Deuba’s unilateral moves lead to polarisation in Congress as party gears up for general conventionDespite protests from the Poudel faction, the party president says he will continue to form more committees as he reserves the right to do so.
Factional feud in the primary opposition Nepali Congress is rearing its ugly head once again.
The two factions led by party President Sher Bahadur Debua and senior leader Ram Chandra Poudel are now at odds after the former started to make some unilateral moves, filling in candidates of his choice in the party departments. In a surprise move, Deuba on Wednesday announced the formation of a 479-member “senior political assembly” under him, much to the Poudel faction’s chagrin.
The Poudel faction protested, but Deuba refused to relent. Instead, he decided to appoint members in 20 party departments. The party has a total of 42 departments, but they are yet to get full shape due to factional feuds.
“Internal democracy in the party has been on the wane, largely due to Deuba, and his unilateral moves are completely against democratic values,” said Poudel at a press conference on Thursday evening. “Deuba’s highhandedness has been increasing and we are not going to tolerate it.”
Party leaders say that confrontation is likely to escalate as Deuba is refusing to listen to anyone.
The Nepali Congress, which saw a spectacular defeat in the 2017 elections, has yet to get back on its feet. It has not been able to play an effective role in Parliament as the primary opposition.
Despite a humiliating loss in the 2017 elections under his leadership, Deuba has refused even to own up the defeat, let alone step down. As the party gears up for its general convention in February next year, Deuba instead is eying yet another term.
A section in the party has accused Deuba of employing illegal tools to influence leaders.
Poudel said on Thursday that his faction has decided to oppose the decisions taken by the party president unilaterally.
“We will keep on raising Deuba’s shenanigans until the general convention,” said Poudel.
On Thursday morning, Poudel, General Secretary Shashank Koirala, Treasurer Sita Devi Yadav and leaders Prakashman Singh, Ram Sharan Mahat and Arjun Narsingh KC, among others, lodged a protest at the party headquarters against Deuba.
They also submitted a copy of their protest letter to Deuba.
They have objected to Deuba’s move of forming various party departments even after the announcement of the date for the general convention and uneven distribution of party membership, among other issues.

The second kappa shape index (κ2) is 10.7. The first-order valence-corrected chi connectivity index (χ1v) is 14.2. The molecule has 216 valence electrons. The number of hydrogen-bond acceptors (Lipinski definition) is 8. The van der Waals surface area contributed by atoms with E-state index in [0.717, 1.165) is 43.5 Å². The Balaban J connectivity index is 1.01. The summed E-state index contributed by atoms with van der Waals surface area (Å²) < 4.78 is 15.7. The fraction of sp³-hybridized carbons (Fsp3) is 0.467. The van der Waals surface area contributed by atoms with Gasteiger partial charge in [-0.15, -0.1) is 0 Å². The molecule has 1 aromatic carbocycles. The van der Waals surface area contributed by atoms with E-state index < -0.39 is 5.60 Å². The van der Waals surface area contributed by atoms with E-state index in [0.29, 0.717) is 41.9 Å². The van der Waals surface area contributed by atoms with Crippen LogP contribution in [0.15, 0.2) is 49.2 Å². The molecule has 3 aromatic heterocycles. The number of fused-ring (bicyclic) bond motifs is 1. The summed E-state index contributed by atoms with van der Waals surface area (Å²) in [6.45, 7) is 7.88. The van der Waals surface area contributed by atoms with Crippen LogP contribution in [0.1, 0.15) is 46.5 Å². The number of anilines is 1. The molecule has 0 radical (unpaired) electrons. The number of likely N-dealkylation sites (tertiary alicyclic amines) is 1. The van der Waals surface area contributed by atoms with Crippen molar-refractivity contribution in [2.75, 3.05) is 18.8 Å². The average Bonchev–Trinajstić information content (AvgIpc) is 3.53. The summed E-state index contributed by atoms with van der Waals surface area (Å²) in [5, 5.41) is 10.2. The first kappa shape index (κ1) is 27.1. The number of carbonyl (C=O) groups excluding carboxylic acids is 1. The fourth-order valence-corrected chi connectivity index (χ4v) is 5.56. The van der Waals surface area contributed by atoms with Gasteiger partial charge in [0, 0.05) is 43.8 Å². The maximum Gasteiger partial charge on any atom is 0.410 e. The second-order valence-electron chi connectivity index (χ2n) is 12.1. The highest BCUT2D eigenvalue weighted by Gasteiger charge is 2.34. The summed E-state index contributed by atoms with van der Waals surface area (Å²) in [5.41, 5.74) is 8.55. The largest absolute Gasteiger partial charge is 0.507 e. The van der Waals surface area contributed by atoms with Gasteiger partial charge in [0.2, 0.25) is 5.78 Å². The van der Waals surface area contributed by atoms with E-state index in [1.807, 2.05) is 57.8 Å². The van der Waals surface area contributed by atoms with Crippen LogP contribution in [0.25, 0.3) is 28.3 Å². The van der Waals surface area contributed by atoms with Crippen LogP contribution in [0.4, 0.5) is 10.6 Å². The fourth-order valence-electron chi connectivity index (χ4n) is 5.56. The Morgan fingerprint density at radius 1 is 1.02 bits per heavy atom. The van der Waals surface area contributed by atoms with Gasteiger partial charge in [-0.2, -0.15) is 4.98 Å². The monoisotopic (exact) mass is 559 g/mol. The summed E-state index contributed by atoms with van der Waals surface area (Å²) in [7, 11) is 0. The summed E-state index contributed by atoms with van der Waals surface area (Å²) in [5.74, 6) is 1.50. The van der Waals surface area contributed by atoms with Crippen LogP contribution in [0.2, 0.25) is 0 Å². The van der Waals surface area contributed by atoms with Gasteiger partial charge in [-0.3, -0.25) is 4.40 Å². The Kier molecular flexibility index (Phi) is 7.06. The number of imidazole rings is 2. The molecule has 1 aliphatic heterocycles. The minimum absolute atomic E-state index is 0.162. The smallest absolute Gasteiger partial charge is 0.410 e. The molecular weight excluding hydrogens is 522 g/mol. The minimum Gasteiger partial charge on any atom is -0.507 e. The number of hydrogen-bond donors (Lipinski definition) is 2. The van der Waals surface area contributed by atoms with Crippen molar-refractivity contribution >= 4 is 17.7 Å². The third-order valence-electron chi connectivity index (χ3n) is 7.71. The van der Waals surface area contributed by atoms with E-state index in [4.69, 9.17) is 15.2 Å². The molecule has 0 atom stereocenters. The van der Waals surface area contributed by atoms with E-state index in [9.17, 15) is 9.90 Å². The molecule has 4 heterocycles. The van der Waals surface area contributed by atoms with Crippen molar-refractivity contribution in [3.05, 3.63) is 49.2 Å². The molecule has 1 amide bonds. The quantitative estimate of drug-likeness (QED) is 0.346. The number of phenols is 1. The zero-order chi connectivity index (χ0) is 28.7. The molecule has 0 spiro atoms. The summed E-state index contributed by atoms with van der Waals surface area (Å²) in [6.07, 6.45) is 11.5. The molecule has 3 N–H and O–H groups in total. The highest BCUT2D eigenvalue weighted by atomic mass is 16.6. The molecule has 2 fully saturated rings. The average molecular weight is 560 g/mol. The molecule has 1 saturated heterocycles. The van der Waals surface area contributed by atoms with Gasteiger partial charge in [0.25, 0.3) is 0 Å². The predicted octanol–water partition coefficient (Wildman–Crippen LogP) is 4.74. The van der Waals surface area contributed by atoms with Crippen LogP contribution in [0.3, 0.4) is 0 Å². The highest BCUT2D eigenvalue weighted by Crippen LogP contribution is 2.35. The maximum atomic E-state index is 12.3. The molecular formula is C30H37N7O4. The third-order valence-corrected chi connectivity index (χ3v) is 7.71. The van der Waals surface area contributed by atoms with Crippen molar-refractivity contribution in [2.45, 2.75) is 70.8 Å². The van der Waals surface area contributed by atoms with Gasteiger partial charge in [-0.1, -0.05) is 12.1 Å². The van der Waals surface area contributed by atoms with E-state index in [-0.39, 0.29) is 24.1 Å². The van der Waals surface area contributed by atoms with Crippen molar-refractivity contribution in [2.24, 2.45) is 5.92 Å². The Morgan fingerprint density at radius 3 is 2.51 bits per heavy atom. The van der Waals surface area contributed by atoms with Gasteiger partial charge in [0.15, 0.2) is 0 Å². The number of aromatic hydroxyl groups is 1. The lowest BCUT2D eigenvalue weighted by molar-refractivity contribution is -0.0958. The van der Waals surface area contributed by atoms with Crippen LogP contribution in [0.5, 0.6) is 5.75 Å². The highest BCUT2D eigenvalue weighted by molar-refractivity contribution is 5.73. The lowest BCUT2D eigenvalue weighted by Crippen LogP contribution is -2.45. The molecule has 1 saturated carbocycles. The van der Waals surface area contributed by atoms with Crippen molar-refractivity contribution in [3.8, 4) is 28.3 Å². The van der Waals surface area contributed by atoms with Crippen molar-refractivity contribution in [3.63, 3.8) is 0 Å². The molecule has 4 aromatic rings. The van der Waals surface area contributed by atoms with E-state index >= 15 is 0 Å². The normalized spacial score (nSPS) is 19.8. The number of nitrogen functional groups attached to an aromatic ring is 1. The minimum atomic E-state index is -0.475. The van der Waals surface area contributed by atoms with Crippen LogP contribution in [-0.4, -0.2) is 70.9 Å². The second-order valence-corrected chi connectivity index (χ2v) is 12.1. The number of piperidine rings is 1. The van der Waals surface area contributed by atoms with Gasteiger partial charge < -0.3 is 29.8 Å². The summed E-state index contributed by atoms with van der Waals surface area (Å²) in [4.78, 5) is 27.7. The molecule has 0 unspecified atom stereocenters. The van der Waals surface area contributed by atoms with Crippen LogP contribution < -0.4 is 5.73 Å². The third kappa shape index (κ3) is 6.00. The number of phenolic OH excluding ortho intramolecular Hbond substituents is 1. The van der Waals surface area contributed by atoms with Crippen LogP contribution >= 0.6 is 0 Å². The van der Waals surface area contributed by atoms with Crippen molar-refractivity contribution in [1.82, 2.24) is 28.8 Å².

In the 20 departments formed, Deuba has appointed leaders close to him as coordinators. His opponents have accused him of not holding any consultations while appointing them.
The Poudel faction says appointments should be made on a 60:40 ratio, with the establishment (Deuba) faction taking 60 percent share in appointments and the other group getting 40 percent.
Deuba claims that he has made the appointments so far from his share and that the rival faction should provide the names.
On Thursday morning also, after receiving the protest letter, Deuba was unapologetic.
According to a leader, Deuba told the rival faction that he as the party president reserves the right to form the departments.
“I had sought your support, but you refused, so I went ahead,” the leader quoted Deuba as saying.
Central member Gagan Thapa, who has sided neither with Deuba nor Poudel, said the ongoing confrontation could take an ugly turn.
“During general conventions in the past, disputes were seen at the district level but they rarely reached the central level,” said Thapa. “This time around, it’s the opposite. Dispute has begun at the top and this is not a good sign. I see an increasing polarisation in the party.”
Apart from the factions led by Deuba and Poudel, there is yet another group in the party led by Krishna Prasad Sitaula. Thapa is currently with Sitaula. The Sitaula group has always been against the Deuba faction, but it has not said whether it is going to side with the Poudel camp.
Thapa’s apprehension that the party could see further polarisation stems from the Deuba camp’s plan to form at least seven more departments “as early as possible”.
“We will wait for a week or so to receive the names from the Poudel faction. If they provide us with the names, that will be fine, or else we will move ahead as per the party charter,” said Prakash Sharan Mahat, a central member from the Deuba camp.